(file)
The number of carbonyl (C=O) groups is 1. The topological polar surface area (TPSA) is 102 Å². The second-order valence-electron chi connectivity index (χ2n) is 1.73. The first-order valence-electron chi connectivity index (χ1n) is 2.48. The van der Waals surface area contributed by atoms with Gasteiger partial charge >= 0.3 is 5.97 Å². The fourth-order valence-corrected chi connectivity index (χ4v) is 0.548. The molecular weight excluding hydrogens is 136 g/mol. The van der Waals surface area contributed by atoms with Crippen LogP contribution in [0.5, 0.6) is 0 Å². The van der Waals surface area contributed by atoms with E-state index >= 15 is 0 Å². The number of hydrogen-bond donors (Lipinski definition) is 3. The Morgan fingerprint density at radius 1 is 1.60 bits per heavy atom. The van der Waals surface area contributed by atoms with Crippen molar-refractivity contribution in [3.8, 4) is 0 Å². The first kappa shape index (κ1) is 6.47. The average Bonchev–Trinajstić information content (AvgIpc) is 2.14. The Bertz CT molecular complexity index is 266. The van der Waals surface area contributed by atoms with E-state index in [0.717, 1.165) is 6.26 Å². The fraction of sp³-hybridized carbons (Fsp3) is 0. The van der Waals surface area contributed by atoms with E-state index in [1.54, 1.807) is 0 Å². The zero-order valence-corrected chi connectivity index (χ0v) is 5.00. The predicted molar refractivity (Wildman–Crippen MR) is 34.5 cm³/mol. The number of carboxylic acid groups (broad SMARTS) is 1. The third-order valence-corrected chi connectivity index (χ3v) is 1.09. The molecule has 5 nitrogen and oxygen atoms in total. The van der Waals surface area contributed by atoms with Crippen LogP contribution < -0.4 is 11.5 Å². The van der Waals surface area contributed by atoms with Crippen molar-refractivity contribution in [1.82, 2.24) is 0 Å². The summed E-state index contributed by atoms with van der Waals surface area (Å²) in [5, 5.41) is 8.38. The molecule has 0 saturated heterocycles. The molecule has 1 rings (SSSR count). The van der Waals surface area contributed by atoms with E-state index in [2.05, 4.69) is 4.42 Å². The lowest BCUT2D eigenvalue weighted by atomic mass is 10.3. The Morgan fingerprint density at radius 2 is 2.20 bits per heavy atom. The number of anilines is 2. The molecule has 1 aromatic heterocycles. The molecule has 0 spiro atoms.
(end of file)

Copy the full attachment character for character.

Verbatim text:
The number of carbonyl (C=O) groups is 1. The topological polar surface area (TPSA) is 102 Å². The second-order valence-electron chi connectivity index (χ2n) is 1.73. The first-order valence-electron chi connectivity index (χ1n) is 2.48. The van der Waals surface area contributed by atoms with Gasteiger partial charge >= 0.3 is 5.97 Å². The fourth-order valence-corrected chi connectivity index (χ4v) is 0.548. The molecular weight excluding hydrogens is 136 g/mol. The van der Waals surface area contributed by atoms with Crippen LogP contribution in [0.5, 0.6) is 0 Å². The van der Waals surface area contributed by atoms with E-state index >= 15 is 0 Å². The number of hydrogen-bond donors (Lipinski definition) is 3. The Morgan fingerprint density at radius 1 is 1.60 bits per heavy atom. The van der Waals surface area contributed by atoms with Crippen molar-refractivity contribution in [3.8, 4) is 0 Å². The first kappa shape index (κ1) is 6.47. The average Bonchev–Trinajstić information content (AvgIpc) is 2.14. The Bertz CT molecular complexity index is 266. The van der Waals surface area contributed by atoms with E-state index in [0.717, 1.165) is 6.26 Å². The fraction of sp³-hybridized carbons (Fsp3) is 0. The van der Waals surface area contributed by atoms with E-state index in [1.54, 1.807) is 0 Å². The zero-order valence-corrected chi connectivity index (χ0v) is 5.00. The predicted molar refractivity (Wildman–Crippen MR) is 34.5 cm³/mol. The number of carboxylic acid groups (broad SMARTS) is 1. The third-order valence-corrected chi connectivity index (χ3v) is 1.09. The molecule has 5 nitrogen and oxygen atoms in total. The van der Waals surface area contributed by atoms with Crippen LogP contribution < -0.4 is 11.5 Å². The van der Waals surface area contributed by atoms with Crippen molar-refractivity contribution in [1.82, 2.24) is 0 Å². The summed E-state index contributed by atoms with van der Waals surface area (Å²) in [5, 5.41) is 8.38. The molecule has 0 saturated heterocycles. The molecule has 1 rings (SSSR count). The van der Waals surface area contributed by atoms with E-state index in [2.05, 4.69) is 4.42 Å². The lowest BCUT2D eigenvalue weighted by atomic mass is 10.3. The Morgan fingerprint density at radius 2 is 2.20 bits per heavy atom. The number of anilines is 2. The molecule has 1 aromatic heterocycles. The molecule has 0 spiro atoms.